Refurbishing furniture is a great way to personalize mass-produced furniture or furniture whose upholstery has seen better days. The process can be difficult, but it's definitely worth it, especially if you like do-it-yourself projects. With a little help and a little knowledge, this project can be fun and constructive.
Method 1 of 2: Removing the Old Upholstery
Step 1. Find the right sofa
Believe it or not, most furniture is designed to be retrofitted, just as cars are designed to be modified. Just because the fabric of an old sofa has seen better days doesn't mean the sofa needs to be dumped in the garbage pile. One's garbage is another's luxury.
Step 2. Choose a sofa that fits your taste
At the very least, look for furniture whose style can be adapted to something pleasant when it's done.
Step 3. Take photos of the sofa before the process
Photograph the appearance of the sofa before taking it apart, especially during the "destroy" process. Take pictures of the inside and the outside, the front and the back, and take a close-up of areas that might be difficult.
Sofas aren't like complicated machines, but this kind of project can be time-consuming. So it's a good idea to have a "photo memory" to use as a reference. You never know when you'll need to go back and check on the sofa before the fabric was torn
Step 4. Carefully disassemble the sofa in the following order
When removing the fabric from it, be careful not to damage the old cover or other parts that will be needed later, such as padding. Then remove the fabric in the following order:
- With the sofa upside down or on its back, remove the cover and all the fabric from the bottom.
- Lift up the sofa and take off the outer back, the outer part of the arms, the backrest, the inner part of the arms and the seat.
- If the old cover still fits, you can use it as a template to cut the new fabric. Leave it around until the sofa is finished to use as a reference when needed.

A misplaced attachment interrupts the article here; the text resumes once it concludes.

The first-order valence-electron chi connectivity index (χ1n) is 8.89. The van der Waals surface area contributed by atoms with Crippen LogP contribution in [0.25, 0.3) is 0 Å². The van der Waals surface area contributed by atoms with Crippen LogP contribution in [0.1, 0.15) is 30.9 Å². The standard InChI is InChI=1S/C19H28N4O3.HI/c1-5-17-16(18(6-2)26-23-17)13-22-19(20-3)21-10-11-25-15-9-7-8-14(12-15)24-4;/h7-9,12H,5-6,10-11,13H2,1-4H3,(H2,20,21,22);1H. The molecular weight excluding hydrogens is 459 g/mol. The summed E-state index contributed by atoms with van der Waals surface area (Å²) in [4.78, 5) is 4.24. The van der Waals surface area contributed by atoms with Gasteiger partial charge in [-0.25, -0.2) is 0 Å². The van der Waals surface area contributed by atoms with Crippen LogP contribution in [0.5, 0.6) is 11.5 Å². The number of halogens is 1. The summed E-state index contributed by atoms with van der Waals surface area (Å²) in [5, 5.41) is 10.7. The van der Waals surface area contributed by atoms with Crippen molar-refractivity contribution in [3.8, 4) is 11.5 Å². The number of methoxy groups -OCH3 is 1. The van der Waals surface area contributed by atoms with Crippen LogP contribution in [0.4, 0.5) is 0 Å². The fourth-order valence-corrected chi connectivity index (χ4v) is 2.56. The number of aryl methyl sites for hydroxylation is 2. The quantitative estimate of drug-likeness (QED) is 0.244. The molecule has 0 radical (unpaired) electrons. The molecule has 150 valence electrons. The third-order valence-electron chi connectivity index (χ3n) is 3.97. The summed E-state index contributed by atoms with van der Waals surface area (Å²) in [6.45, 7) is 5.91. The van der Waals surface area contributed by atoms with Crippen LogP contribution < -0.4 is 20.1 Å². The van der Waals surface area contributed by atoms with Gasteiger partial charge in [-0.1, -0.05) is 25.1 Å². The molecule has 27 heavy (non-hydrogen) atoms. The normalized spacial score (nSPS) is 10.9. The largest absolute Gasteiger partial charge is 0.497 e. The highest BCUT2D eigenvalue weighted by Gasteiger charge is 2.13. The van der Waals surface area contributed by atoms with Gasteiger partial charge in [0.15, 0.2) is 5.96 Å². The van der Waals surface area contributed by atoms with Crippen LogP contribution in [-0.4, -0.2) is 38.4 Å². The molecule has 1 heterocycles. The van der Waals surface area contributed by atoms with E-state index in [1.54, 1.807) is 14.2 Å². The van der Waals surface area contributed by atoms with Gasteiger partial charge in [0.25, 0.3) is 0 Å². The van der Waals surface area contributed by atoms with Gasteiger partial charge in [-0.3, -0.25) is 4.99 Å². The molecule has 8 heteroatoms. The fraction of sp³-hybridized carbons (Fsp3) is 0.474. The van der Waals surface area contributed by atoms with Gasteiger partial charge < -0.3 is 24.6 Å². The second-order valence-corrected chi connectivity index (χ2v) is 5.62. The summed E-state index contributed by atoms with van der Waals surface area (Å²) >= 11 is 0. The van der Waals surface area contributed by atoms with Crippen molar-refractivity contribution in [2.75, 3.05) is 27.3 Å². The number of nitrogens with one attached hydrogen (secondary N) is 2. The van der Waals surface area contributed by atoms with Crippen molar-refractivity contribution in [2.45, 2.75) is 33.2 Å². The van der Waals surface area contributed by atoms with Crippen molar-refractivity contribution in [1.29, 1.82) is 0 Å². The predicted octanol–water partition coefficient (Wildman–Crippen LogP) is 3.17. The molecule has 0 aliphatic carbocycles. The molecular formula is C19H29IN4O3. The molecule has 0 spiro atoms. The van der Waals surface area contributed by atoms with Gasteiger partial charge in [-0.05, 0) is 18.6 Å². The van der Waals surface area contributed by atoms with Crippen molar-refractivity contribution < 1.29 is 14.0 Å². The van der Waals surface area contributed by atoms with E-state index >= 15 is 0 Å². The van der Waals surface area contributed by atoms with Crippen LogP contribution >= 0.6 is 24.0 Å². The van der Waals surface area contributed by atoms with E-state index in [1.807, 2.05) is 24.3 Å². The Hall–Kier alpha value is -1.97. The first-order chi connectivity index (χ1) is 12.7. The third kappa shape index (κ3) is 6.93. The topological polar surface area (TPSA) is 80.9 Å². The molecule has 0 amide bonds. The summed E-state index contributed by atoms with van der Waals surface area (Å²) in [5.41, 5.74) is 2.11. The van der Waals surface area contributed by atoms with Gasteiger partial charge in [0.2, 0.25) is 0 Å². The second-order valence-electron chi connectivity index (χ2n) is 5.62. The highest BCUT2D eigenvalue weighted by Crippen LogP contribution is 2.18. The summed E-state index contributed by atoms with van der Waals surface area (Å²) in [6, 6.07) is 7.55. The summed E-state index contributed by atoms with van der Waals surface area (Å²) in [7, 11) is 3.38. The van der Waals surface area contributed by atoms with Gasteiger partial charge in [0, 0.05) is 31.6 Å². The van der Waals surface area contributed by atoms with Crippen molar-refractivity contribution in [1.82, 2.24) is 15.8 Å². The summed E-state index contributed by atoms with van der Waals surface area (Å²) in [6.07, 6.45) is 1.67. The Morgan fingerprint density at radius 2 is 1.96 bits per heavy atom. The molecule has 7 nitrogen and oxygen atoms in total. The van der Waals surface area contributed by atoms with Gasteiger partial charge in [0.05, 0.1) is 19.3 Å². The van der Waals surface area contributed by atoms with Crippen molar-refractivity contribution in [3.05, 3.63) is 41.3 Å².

Step 5. Inspect the cushions to see if filling is compromised
See if you will need to replace any padding material after disassembling the sofa. If this is the case, buy a high-quality foam (D33 to D45) that will last for several years, as cheap foam breaks easily.
High quality foams can get very expensive quickly (the cost is associated with oil, their raw material), but don't save money, or the sofa will be beautiful, but deep and uncomfortable
Method 2 of 2: Assembling the New Upholstery
Step 1. Use the photos as a guide
To create and assemble the new cover, you can consult the "photo memory" gathered before the sofa was disassembled, or ask someone more experienced for advice.
Step 2. Cut the fabric
Find a large flat area (a large table or floor) to unroll and cut the material. Use the old cover as a template for cutting. Place her pieces on the new fabric, arranging them as needed to save material.
- At the sewn edges, cut 1.5 cm from the old seam.
- On the stapled edges, add 5 to 7.5 cm, which will be used to pull the fabric cover over the sofa.
Step 3. Sew the fabric
Older metal and heavy fabric sewing machines work better and hold up longer than new light plastic machines. Sew along the finished edges using a zipper foot. Use a strong thread and a thick needle to sew the fabric. Leave a safety margin of 1.5 cm.
Step 4. Obtain a manual stapler to secure the new fabric to the sofa
If you don't have one, buy a good quality one and get to work.
Step 5. Begin clamping new material from the inside out
First, secure the seat; then the insides of the arms and the backrest, in that order. Whichever way you choose to secure the fabric, pull it well when securing it. Otherwise it will stretch over time.
After securing the inside, assemble and sew the cushions. If they're a little too big or too small, you can adjust the size of the area where they're going to be by loosening or squeezing the inner underside of the arms and seat. Then attach the outside of the arms and the outside back
Step 6. Be proud of your achievement when the sofa is ready
Perhaps the most important thing is to show it off.
- Use a thick fabric. Sofas are for sitting, jumping, spilling, rubbing, moving, sleeping etc. Buy a thick, durable fabric.
- Get it right all at once. It's worth spending a little more money on good materials.
- It's normal that part of the process involves making new pillows. If you're buying furniture to renovate, a good rule of thumb is to find furniture that doesn't require refilling. Foam and other filling materials can be quite expensive and make your project unfeasible in terms of cost-effectiveness.
- Find fabrics on sale.
- For wood: solid wood can be varnished again to be darker, lighter or different. If you want to give a new finish to the wood, remove the upholstery and as much of the other materials as possible before applying the product.
- If you need to sew, you might want to wait to do this at the last minute, just in case any of the following things need to be changed: fabric, pad thickness, colors, wood veneer, etc. If you're sewing yourself, use the old pillows as templates, as they're made to fit the sofa.
- The furniture is unique, and even professional upholsterers have learned by doing. Some things you can only learn and get right by making mistakes a few times, and unfortunately, sofas often fall into this category.
- Try to find furniture that doesn't require a lot of sewing on your part.